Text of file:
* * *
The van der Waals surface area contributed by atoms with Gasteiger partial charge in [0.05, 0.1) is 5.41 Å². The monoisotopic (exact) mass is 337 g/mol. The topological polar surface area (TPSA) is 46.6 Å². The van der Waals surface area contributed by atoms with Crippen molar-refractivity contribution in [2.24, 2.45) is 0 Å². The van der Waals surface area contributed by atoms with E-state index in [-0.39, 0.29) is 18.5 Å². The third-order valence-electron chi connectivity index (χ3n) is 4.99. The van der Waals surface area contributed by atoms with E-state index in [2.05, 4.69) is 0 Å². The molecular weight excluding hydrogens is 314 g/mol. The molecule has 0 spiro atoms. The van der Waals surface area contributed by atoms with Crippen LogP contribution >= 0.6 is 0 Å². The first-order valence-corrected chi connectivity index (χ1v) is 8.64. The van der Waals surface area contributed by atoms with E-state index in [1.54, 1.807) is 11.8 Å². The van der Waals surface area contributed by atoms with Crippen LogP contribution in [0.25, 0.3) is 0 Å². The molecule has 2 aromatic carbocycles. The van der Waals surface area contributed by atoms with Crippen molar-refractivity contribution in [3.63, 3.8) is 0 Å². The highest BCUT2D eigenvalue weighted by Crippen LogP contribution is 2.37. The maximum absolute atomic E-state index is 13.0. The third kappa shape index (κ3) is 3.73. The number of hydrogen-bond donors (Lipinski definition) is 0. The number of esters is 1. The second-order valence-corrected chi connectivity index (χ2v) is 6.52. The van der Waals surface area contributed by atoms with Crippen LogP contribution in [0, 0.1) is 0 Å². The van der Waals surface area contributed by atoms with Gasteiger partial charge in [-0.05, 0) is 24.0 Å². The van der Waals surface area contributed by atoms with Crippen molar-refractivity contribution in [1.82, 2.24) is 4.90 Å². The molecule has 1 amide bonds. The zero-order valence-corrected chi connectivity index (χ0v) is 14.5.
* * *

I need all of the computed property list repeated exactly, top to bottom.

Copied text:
The van der Waals surface area contributed by atoms with Gasteiger partial charge in [0.05, 0.1) is 5.41 Å². The monoisotopic (exact) mass is 337 g/mol. The topological polar surface area (TPSA) is 46.6 Å². The van der Waals surface area contributed by atoms with Crippen molar-refractivity contribution in [2.24, 2.45) is 0 Å². The van der Waals surface area contributed by atoms with E-state index in [-0.39, 0.29) is 18.5 Å². The third-order valence-electron chi connectivity index (χ3n) is 4.99. The van der Waals surface area contributed by atoms with E-state index in [2.05, 4.69) is 0 Å². The molecular weight excluding hydrogens is 314 g/mol. The molecule has 0 spiro atoms. The van der Waals surface area contributed by atoms with Crippen LogP contribution >= 0.6 is 0 Å². The first-order valence-corrected chi connectivity index (χ1v) is 8.64. The van der Waals surface area contributed by atoms with E-state index in [1.54, 1.807) is 11.8 Å². The van der Waals surface area contributed by atoms with Crippen LogP contribution in [0.25, 0.3) is 0 Å². The molecule has 2 aromatic carbocycles. The van der Waals surface area contributed by atoms with Crippen molar-refractivity contribution in [3.63, 3.8) is 0 Å². The highest BCUT2D eigenvalue weighted by Crippen LogP contribution is 2.37. The maximum absolute atomic E-state index is 13.0. The third kappa shape index (κ3) is 3.73. The number of hydrogen-bond donors (Lipinski definition) is 0. The number of esters is 1. The second-order valence-corrected chi connectivity index (χ2v) is 6.52. The van der Waals surface area contributed by atoms with Crippen LogP contribution in [0, 0.1) is 0 Å². The van der Waals surface area contributed by atoms with Gasteiger partial charge in [-0.05, 0) is 24.0 Å². The van der Waals surface area contributed by atoms with Crippen molar-refractivity contribution in [1.82, 2.24) is 4.90 Å². The molecule has 1 amide bonds. The zero-order valence-corrected chi connectivity index (χ0v) is 14.5.